The Celluloid Closet Analysis

1721 Words 7 Pages
In a country that promotes the mantra, “United we Stand”, it is actually quite easy to feel like an outsider. It seems as though WASPS control our world and all those who don’t fall into that category lack the means to change politics, society, or the economy. Throughout America’s history African Americans, Ethnics, Poor people, gay people, and women have struggled as outsiders. On the other hand, these groups have been able to gather themselves and assert their own self-image in culture as well. There seems to be a constant struggle between larger corporations associated middle class that use culture for social control, and marginal social groups that fight back to represent themselves accurately. Because of this struggle there is a duality …show more content…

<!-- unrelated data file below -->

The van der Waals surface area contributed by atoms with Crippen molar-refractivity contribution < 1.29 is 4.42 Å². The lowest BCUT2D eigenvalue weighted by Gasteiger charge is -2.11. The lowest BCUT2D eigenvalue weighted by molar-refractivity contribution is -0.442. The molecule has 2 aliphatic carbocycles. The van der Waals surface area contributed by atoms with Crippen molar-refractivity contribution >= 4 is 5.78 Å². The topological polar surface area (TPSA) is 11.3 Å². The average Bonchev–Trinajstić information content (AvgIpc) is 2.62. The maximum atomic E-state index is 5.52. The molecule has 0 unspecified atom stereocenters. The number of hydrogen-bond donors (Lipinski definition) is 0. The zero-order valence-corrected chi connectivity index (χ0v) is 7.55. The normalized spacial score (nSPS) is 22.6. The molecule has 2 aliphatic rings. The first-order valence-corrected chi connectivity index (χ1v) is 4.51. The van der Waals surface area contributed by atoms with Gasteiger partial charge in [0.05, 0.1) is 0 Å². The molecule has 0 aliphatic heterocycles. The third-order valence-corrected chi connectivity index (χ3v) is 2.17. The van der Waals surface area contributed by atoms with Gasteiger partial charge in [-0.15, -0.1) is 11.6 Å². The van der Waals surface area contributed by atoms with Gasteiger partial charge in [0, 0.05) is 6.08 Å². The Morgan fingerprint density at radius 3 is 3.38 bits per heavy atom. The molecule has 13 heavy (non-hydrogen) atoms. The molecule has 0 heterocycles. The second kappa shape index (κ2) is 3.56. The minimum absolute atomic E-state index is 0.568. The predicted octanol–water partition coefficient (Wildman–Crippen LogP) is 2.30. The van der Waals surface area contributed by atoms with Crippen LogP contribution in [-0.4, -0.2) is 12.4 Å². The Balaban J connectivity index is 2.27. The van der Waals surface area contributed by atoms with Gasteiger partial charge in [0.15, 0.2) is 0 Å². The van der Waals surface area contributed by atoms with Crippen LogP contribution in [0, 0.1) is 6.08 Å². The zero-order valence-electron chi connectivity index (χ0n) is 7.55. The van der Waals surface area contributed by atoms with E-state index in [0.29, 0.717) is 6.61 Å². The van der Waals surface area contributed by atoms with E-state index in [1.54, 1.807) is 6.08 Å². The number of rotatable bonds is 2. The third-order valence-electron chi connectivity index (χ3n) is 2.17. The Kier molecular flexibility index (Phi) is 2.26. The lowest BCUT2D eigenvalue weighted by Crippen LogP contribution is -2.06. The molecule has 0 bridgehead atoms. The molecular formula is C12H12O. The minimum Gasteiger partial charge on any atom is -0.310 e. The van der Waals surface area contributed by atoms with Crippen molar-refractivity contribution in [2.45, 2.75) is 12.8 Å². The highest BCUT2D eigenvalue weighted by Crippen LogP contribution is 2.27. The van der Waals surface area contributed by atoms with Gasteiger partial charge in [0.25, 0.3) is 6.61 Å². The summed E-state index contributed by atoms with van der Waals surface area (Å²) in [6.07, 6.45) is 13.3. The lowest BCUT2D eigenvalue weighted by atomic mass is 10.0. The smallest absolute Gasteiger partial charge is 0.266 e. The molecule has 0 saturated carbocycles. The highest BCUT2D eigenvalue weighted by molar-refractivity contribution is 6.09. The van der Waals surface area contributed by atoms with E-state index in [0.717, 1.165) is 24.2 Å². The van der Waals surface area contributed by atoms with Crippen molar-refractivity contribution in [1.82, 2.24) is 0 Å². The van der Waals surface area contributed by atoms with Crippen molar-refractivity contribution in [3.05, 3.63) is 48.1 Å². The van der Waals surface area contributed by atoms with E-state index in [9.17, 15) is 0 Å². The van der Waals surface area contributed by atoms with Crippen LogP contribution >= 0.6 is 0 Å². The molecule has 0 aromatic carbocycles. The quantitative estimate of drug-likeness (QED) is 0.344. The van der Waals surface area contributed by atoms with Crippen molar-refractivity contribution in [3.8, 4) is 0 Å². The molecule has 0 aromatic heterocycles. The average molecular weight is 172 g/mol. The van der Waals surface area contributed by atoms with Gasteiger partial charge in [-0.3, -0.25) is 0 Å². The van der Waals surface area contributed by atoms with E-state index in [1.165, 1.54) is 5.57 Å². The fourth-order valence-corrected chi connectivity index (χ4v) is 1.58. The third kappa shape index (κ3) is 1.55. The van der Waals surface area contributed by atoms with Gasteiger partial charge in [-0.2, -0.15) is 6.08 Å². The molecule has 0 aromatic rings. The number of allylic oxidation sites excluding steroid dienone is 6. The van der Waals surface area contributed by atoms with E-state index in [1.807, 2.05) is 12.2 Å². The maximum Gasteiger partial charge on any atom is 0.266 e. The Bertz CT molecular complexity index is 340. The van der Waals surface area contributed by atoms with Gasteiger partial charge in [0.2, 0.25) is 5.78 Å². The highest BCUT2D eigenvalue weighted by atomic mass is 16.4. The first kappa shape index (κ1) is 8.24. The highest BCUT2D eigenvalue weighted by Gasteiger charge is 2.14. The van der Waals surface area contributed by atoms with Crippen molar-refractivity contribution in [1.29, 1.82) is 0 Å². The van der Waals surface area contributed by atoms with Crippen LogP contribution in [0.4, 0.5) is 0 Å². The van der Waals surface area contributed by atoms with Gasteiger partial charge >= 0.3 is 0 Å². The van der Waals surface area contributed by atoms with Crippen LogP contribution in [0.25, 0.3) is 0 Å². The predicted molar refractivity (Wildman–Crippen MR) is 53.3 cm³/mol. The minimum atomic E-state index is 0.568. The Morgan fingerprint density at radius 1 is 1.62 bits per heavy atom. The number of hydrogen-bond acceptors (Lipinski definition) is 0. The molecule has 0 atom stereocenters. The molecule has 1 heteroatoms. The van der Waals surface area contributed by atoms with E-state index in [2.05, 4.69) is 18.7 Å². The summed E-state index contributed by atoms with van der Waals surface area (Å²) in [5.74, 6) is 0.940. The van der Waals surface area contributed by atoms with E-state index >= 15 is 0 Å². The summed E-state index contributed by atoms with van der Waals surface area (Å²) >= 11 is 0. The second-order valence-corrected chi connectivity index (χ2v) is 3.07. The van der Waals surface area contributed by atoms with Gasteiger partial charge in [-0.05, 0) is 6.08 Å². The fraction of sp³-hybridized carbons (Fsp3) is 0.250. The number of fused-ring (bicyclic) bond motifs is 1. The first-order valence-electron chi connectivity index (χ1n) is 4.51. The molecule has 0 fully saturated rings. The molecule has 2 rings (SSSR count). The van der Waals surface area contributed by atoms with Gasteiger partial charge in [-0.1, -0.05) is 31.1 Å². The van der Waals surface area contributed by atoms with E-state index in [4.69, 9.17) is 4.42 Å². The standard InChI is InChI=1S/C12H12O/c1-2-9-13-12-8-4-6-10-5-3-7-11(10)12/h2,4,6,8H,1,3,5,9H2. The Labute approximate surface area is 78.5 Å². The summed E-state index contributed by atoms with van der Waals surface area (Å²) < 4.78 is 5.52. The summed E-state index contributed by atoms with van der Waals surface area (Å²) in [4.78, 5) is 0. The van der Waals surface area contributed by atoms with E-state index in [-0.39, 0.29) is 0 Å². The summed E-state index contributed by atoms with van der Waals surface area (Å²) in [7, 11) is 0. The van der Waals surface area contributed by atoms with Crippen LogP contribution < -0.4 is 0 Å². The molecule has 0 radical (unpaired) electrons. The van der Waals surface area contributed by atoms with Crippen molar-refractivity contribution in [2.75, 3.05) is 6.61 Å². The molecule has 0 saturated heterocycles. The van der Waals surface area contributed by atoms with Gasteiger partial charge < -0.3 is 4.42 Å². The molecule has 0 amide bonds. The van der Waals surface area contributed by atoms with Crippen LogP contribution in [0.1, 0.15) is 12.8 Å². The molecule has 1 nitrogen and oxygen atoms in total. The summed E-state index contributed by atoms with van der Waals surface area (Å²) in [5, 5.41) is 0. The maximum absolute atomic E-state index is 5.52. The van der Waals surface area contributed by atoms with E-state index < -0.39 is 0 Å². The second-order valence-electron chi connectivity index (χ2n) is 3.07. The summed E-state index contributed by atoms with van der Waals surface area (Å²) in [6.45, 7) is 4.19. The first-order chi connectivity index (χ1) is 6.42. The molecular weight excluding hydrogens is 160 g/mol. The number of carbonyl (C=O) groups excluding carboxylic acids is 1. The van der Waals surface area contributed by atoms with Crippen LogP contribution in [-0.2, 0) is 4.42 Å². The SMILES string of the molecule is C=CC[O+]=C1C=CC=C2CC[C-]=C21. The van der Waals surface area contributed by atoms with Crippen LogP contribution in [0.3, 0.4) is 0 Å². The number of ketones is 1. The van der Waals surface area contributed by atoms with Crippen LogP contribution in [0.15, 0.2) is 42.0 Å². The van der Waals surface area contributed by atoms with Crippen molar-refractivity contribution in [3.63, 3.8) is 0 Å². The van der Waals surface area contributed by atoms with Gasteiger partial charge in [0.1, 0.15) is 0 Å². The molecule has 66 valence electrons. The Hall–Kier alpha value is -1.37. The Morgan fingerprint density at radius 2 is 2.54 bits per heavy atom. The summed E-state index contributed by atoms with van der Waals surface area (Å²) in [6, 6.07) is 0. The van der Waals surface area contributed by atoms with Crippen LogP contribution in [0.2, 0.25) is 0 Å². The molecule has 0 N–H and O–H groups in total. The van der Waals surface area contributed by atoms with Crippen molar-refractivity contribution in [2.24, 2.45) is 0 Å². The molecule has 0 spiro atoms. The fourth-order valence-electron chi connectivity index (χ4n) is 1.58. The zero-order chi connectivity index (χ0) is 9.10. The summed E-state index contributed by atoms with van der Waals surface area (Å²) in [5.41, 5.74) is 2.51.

Gays were excluded mostly in films. Strict production codes for movies like the Hayes Code made gayness forbidden in films up until the late 20th century. Hollywood’s strict rules forced gayness to be closeted and overt at best: “…Hollywood’s sly hints and inadvertent leaks, whereby it, for example, through Katherine Hepburn’s androgynous character in Sylvia Scarlett merely ‘Introduced the possibility of homosexual activity in the film…’” (Ross 168). According to the documentary The Celluloid Closet, gayness was made to be something to laugh at, to pity, and to fear thanks to Hollywood’s early construction of implied gay characters (Avila 8.1). For many closeted gay people in the community, watching this inaccurate representation in movies made them question if there was something wrong with them. Early in Hollywood’s history there was no outlet for an accurate portrayal of life as a gay or lesbian individual. For others, although the representation was inaccurate, they were just happy that it was represented in film at all. The Hayes code forced writers and directors to be very subtle when portraying gay individuals. Eventually when the codes were loosened up, gayness was talked about more directly. However, it was sill only used to criticize gays. It was implied time after time in movies that if you were gay you would be unhappy and die a tragic death. Gays and lesbians were portrayed as villains and as menaces to society. People in the studios who did want to change these representations of gays oftentimes did not because they feared losing their job and popularity. These early depictions of gay individuals were possible because of the agency of the Hayes production codes and the corporate studio

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